Thursday, August 4, 2016

Dearle's Compton & Thistle for Morris Earthly Paradise

Compton reproduction print from my Morris Earthly Paradise;
the original a wall paper by John Henry Dearle in the mid 1890s.

Compton Hall is now a Hospice House

The is some controversy over who designed the Compton wallpaper, which was commissioned for Compton Hall in Wolverhampton by owner Laurence W. Hodson. Compton Hall sites describe it as Morris's last design, but it has an art nouveau complexity that reflects Dearle's style. The current attribution is that Dearle designed it in 1895 or 1896.

Repro Compton print cut into six triangles and rearranged for Block #2  
in the Morris Hexathon by Becky Brown.
The colorway is Kelmscott Blue.

Block #3 by Becky 
The flower in the center 
is from Compton.
How does Becky do it? Scroll down to see her methods.

The sample in the Victoria and Albert Museum's collection comes from a wallpaper book which they describe as "Volume 2, containing 25 Morris & Co. patterns from 1882-96." Morris died in 1896 and he was not well in those final years. Dearle took over designing the flat patterns.

Wallpaper sample detail from the V&A

John Henry Dearle (1859-1932)  became head designer at Morris & Company in 1896.

The Morris Earthly Paradise collection has another Dearle print,
Thistle from 1897.

Thistle in the center of Block 3 by Bettina Havig. The print
was originally a large-scale wall paper---as large as the sample below?

I used the monochromatic, textured repeat
for a small print that you can use almost as a solid.

Thistle in the Madeira Wine colorway around the edges in 
Block 1 by Becky Brown

We printed Thistle in seven colorways.

SuznQuilts has sorted out her Earthly Paradise pieces.
She's making tiny Dresden plates

Dearle stayed in the background. Morris was the public face of Morris & Company, even after his death, so company history and personal biography about Dearle is slim. When I posted about him several years ago one of his relatives corrected a common error in his birth date. He was born in 1859.
"Some dates for you to expand the information of John Henry Dearle: [Father] William Dearle married Sarah Louise Palmer in 1855. He was born in 1832 and died in 1908. John Henry was born 1859 but baptised in 1860. He was the second son out of a family of 5 sisters and 5 brothers. William's sister married my maternal Great Grandfather and , as I have been researching the family tree, I have the information at hand.
All the best,
Colin Dearle Coke"
Thank you, Colin--- Henry Dearle deserves a lot more credit and a lot more research than he gets.

 Read more about Dearle here:

And see another picture of him here at the Victorian Web

The seams for Becky's #5 show the whip stitching and open seams typical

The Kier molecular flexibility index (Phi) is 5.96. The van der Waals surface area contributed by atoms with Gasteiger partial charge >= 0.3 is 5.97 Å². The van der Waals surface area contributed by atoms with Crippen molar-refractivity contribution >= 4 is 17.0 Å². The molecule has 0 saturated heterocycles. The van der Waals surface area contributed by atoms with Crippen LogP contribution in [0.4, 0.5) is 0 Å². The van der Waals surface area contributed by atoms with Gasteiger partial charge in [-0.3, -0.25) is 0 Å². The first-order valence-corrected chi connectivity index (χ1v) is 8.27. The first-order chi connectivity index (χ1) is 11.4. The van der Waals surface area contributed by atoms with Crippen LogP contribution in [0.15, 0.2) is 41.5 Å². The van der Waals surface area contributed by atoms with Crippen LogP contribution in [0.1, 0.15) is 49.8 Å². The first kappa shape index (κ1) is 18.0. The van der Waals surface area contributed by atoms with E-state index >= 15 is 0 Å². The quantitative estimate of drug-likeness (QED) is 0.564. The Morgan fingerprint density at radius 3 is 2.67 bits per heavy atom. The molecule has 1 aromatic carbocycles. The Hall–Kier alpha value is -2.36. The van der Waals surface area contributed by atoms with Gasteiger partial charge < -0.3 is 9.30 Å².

of English paper piecing. The paper
(freezer paper) has been removed.

Regarding the Paper Piecing for the Morris Hexathon. People have been asking about how to do these blocks. I watched Bettina make her models using traditional hand piecing, which she is quite adept at. I assumed Becky machine pieced the models but she says:
"NONE of mine are machine pieced - at this size is that even possible? I'm not that good! Just wanted to let you know that I don't sew those little pieces by machine. (have never even tried)
Most of my blocks were done EPP using freezer paper (faster than basting the seam over). I print your patterns directly to freezer paper. Some of the blocks with fewer pieces were done with traditional hand piecing."

Attached are a couple pictures showing the back. (Notice, I do nothing to the outer edge of the blocks)."
In other words she doesn't glue/baste those outer edges under. 


  1. Another great post filled with interesting historical background and helpful techniques. It's why I always read your blog.
    Thanks and keep 'em coming!

  2. Here's to Becky Brown, the MVP (Most Valuable Piecer) of the blog world!

    I could look at each and every block of her work for hours.

  3. Does Becky iron the edges onto the sticky side of the freezer paper or does she iron the freezer paper to the center of the patch and then just iron the edges over to the back? Does she use glue? Does she draw lines on the back of the fabric to position the freezer paper exactly where she wants it? With her precision fussy cuts, she must be doing something to get that freezer paper placed exactly right, not a thread off. Does she do any basting on the patches? I would love another play-by-play from Becky. To see how she uses freezer paper to get such exact matches in the center point of these blocks.

  4. Suzanne
    see this post which gives more information about Becky's methods.